PSNI to re-interview over Bloody Sunday

Published Thursday, 30 January 2014
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Serious Crime Branch detectives investigating the Bloody Sunday shootings in Londonderry over 40 years ago are to begin re-interviewing more than 1,000 witnesses who gave evidence to the Saville Inquiry.

PSNI to re-interview over Bloody Sunday
Twenty-six people were shot in the Bogside on Bloody Sunday, 30 January 1972. (© Pacemaker)

On 30 January 1972, British troops opened fire on a banned civil rights march through the Bogside area of Derry, killing 13 unarmed civilians.

At the end of 2012, the PSNI said they would be opening a murder investigation into the killings.

The move followed on from the 12 year, £200m Saville Report which was the longest of its kind in legal history.

It found that there was no justification for the shootings and, subsequently, Prime Minister David Cameron apologised for the killings.

Now, over 1,000 witnesses, consisting of local people and former soldiers, are being asked by police to make statements as part of the criminal investigation.

Detectives want to make contact with - and re-interview - any former soldiers and civilians who gave evidence to the Saville Inquiry or who may have information about the events of 30 January 1972 in which 26 people were shot.

A police statement said: "It is necessary to re-interview witnesses because police are precluded from using Saville testimony in a criminal investigation.

"Civilians and former soldiers are asked to contact the investigation team on 028 9025 9593 or by email to"

Notices will also be placed in local newspapers and other publications in a bid to encourage witnesses to come forward again.

Detective Chief Inspector Ian Harrison, the officer leading the investigation, said: "From the outset we said this would be a lengthy and complicated process and we now have the additional resources in place and a clear investigative process to follow.

"For the investigation to be as comprehensive and effective as possible, police are asking for public support in the form of witnesses who gave evidence to the Saville Inquiry to now make statements to detectives."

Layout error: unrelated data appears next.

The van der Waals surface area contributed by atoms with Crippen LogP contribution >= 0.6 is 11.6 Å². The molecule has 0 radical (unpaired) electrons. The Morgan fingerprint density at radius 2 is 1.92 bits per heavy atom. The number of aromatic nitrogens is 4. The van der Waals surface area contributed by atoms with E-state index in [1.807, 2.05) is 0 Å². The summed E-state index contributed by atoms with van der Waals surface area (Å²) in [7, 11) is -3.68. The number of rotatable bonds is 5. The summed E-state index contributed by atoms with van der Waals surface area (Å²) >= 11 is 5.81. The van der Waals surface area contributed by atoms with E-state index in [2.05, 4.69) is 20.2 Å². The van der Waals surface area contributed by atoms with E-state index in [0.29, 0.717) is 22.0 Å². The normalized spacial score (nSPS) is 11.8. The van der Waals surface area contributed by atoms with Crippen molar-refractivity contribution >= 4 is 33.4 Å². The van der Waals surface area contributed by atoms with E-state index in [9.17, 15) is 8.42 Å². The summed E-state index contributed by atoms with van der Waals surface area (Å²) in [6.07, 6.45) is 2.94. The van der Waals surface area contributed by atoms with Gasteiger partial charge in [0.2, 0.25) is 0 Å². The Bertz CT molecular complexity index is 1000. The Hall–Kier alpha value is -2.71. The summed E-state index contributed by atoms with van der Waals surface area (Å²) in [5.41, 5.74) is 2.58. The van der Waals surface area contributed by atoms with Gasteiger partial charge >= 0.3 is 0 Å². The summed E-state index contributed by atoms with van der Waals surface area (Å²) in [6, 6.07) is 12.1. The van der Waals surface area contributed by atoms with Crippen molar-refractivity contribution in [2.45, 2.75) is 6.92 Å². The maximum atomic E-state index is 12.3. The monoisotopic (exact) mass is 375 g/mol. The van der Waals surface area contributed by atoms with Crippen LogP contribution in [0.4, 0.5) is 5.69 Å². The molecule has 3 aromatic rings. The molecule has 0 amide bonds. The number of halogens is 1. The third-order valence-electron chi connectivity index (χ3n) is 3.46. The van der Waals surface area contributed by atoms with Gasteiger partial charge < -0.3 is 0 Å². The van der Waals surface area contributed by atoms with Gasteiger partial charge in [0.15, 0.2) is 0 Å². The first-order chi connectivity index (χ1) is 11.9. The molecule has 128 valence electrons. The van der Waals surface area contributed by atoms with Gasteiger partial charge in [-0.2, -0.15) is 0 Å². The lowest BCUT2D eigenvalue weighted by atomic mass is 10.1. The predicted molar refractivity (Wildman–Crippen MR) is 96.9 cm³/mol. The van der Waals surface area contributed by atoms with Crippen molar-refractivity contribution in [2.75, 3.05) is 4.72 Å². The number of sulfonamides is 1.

He added that contact has also been made with former military witnesses.

"During the Saville Inquiry it was ruled that anonymity was granted to any former soldier who gave evidence unless his name was clearly already in the public domain. That ruling does not automatically carry over to the current police investigation. Anonymity will be a matter for a future court to consider.

"Police want to assure all who engage with the investigation team that all matters will be treated in the strictest confidence and the support and welfare of witnesses are important considerations. It is our intention to conduct these inquiries as quickly as possible."

© UTV News
Comments Comments
Big Ian in Belfast North Ireland wrote (359 days ago):
About time this investigation was carried out but a total waste of time as the british remains in control of our justice system. To the fools on here throwing their half penny's worth, ask yourself this.. If the Irish occupied Britain and the Irish Army shot civillians dead, would you still be in denial for the world to finally know the truth? Murder is murder, the british army and justice system have alot to answer for. Shame on you and for those on here that support your actions!
Sam1690 in Ballysillan wrote (360 days ago):
DerryRepublican in Londonderry I have bad news for you, under the terms of the Good Friday Agreement IF any soldiers are prosecuted they'll serve less than two years, this is what Sinn Fein negotiated for in GFA. By your "throw away the key" remark can I assume that you wouldn't be in favour of the amnesty proposal made by Sinn Fein at the Haass talks, which would see them walk free for simply telling their version of the truth? Perhaps at any subsequent trials we might have a judge who is not inclined to take the word of convicted terrorists and former terrorists as gospel truth.
Ryan in An Dun wrote (361 days ago):
@John in bangor and Michael in shankill. A crime was committed and no one has been convicted. You say this is a waste of police resources? Is it a waste of police resources to investigate the Warrenpoint Ambush or the Kingsmill Massacre or is that different because it's the British Army? Your bigotry really shines through. The families are looking justice. Just as the families in Ballymurphy (Ballymurphy internment massacre), Loughanisland, etc. Are they not entitled to justice John? I await your reply.
True in Belfast wrote (361 days ago):
@Ryan. You are absolutely correct. All murderers must be brought to justice;both state forces and terrorists.
Realist in Antrim wrote (361 days ago):
@Derry Republican. I sympathise with your loss: we have almost all lost loved ones. However, if there is to be an investigation, it must be by the PSNI who are the police force of this country. This is the Police force everyone signed up to.
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